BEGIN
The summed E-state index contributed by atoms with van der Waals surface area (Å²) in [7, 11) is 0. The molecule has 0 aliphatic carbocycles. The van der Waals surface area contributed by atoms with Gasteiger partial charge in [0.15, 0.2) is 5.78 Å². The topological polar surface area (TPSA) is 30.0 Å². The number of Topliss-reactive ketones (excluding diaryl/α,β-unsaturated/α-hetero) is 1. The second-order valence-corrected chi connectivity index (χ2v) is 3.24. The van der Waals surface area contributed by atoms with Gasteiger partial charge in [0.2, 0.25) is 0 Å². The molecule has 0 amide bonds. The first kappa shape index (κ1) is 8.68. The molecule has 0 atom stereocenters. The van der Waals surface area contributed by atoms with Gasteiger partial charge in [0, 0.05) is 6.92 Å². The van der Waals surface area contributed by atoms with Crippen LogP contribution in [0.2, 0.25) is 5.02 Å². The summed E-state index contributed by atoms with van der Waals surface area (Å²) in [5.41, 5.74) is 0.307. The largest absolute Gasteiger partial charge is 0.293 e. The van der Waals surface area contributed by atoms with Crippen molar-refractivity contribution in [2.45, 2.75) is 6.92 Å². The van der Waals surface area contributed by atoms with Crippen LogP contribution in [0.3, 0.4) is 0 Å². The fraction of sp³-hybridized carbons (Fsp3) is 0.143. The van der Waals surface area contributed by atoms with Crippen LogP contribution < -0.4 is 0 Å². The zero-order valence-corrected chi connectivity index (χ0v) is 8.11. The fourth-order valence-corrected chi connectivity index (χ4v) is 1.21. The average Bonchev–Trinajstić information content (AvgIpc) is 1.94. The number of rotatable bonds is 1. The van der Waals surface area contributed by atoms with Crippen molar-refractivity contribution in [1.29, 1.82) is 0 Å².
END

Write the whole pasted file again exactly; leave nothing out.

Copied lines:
The summed E-state index contributed by atoms with van der Waals surface area (Å²) in [7, 11) is 0. The molecule has 0 aliphatic carbocycles. The van der Waals surface area contributed by atoms with Gasteiger partial charge in [0.15, 0.2) is 5.78 Å². The topological polar surface area (TPSA) is 30.0 Å². The number of Topliss-reactive ketones (excluding diaryl/α,β-unsaturated/α-hetero) is 1. The second-order valence-corrected chi connectivity index (χ2v) is 3.24. The van der Waals surface area contributed by atoms with Gasteiger partial charge in [0.2, 0.25) is 0 Å². The molecule has 0 amide bonds. The first kappa shape index (κ1) is 8.68. The molecule has 0 atom stereocenters. The van der Waals surface area contributed by atoms with Gasteiger partial charge in [0, 0.05) is 6.92 Å². The van der Waals surface area contributed by atoms with Crippen LogP contribution in [0.2, 0.25) is 5.02 Å². The summed E-state index contributed by atoms with van der Waals surface area (Å²) in [5.41, 5.74) is 0.307. The largest absolute Gasteiger partial charge is 0.293 e. The van der Waals surface area contributed by atoms with Crippen molar-refractivity contribution in [2.45, 2.75) is 6.92 Å². The van der Waals surface area contributed by atoms with Crippen LogP contribution in [0.3, 0.4) is 0 Å². The fraction of sp³-hybridized carbons (Fsp3) is 0.143. The van der Waals surface area contributed by atoms with Crippen LogP contribution < -0.4 is 0 Å². The zero-order valence-corrected chi connectivity index (χ0v) is 8.11. The fourth-order valence-corrected chi connectivity index (χ4v) is 1.21. The average Bonchev–Trinajstić information content (AvgIpc) is 1.94. The number of rotatable bonds is 1. The van der Waals surface area contributed by atoms with Crippen molar-refractivity contribution in [1.29, 1.82) is 0 Å².